Nic Pizzolatto Did a Short Interview on HBO Connect


We’re just hours away from the finale of True Detective season two, and HBO has brought out the big guns to celebrate. HBO Connect, which has previously opened up questions for True Detective’s head of props, allowed people to ask True Detective creator Nic Pizzolatto questions for a short period of time. Frankly, the fact that Pizzolatto has done any sort of fan interaction is a bit surprising.

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The Q&A was short, but did actually offer up some interesting questions. One fan asked how much backstory is written for each character, though the answer is not all that surprising:

"“A lot of backstory. Pages and pages of biography go into every character, even minor ones. Most of these things never appear in the show, but still inform a character’s identity and choices, and give the actors more to pull from, even if onscreen we only see the tip of those icebergs.”"

Pizzolatto then goes on to say that backstory is still being written up to the last minute. There is so much going on in True Detective season two that it’s not surprising to learn that a lot of time is spent on backstory. There’s so much backstory that it, at times, makes season two feel a bit weighed down.

Pizzolatto also says that the had an ending in mind for the season from the very beginning. Since the finale airs tonight, we’ll soon get to see whether or not that much planning ahead will pay off:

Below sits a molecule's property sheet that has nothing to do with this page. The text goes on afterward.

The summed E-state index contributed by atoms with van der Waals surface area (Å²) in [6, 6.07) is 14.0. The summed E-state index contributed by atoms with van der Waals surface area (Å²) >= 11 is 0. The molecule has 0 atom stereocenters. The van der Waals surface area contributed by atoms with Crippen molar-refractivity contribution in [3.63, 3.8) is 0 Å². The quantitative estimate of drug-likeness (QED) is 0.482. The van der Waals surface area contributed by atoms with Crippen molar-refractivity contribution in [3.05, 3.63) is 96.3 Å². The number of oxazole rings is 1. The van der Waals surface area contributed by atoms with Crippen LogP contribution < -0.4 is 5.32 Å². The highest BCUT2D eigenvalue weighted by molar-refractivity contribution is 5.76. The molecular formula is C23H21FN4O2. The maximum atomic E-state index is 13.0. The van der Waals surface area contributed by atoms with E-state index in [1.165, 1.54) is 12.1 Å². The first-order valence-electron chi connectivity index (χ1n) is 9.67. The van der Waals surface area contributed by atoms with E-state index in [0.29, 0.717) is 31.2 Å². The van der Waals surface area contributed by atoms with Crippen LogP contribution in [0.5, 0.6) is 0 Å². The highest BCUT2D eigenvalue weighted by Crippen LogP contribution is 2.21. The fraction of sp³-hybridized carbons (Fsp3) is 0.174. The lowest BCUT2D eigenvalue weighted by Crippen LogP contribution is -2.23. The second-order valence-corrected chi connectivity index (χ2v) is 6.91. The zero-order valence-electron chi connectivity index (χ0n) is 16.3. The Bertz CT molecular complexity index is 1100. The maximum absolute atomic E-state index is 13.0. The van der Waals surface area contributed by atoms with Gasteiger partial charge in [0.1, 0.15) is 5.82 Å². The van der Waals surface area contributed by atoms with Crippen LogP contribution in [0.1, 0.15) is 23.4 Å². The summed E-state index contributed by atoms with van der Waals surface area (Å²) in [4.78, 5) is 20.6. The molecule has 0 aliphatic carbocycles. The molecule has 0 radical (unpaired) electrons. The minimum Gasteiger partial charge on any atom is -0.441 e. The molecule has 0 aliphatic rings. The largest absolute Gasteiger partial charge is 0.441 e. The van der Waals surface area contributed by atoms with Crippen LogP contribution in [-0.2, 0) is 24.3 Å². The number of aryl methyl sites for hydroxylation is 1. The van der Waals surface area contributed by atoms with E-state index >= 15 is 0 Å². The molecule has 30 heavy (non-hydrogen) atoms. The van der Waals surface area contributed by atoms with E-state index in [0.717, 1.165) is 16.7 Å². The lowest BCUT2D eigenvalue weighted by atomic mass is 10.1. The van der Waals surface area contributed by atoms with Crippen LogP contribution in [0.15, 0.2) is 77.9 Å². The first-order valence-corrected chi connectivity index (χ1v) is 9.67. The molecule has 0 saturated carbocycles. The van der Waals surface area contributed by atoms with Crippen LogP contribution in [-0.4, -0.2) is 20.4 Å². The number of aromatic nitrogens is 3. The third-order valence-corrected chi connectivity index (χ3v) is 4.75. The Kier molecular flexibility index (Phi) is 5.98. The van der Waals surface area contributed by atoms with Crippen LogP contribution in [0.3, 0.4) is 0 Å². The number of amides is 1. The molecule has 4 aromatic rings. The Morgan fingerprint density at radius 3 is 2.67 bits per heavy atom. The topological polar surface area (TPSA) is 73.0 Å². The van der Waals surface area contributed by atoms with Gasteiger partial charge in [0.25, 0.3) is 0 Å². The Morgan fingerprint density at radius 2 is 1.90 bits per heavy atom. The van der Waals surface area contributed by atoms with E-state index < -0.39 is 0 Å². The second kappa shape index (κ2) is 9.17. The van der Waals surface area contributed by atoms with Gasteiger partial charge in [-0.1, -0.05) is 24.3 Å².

"“The ending was in mind as I wrote the first two episodes, and I don’t think its final beats changed much, although I questioned it constantly… The actual process of writing differed from last season mainly because there were so many people paying attention, even people that didn’t like the show. We had to work harder to not be influenced, whereas before nobody cared what we were doing.”"

The last statement, about being under a microscope, is certainly true for True Detective. Even though True Detective is very much a niche show in its tone and subject matter, the fact that season one did so well and its use of major stars makes sure that it garners a lot of attention, both wanted and otherwise.

It’s great to see Nic Pizzolatto like this — he seems almost relaxed. HBO Connect really came through with this, and we never expect to see Pizzolatto participate in something like this. The entire interview is worth a read, and contains answers to questions about season two’s shifting opener, where he gets his character’s names from, and how to get started in writing for Hollywood. Frankly, we can’t really think of a better way to welcome the end of season two.

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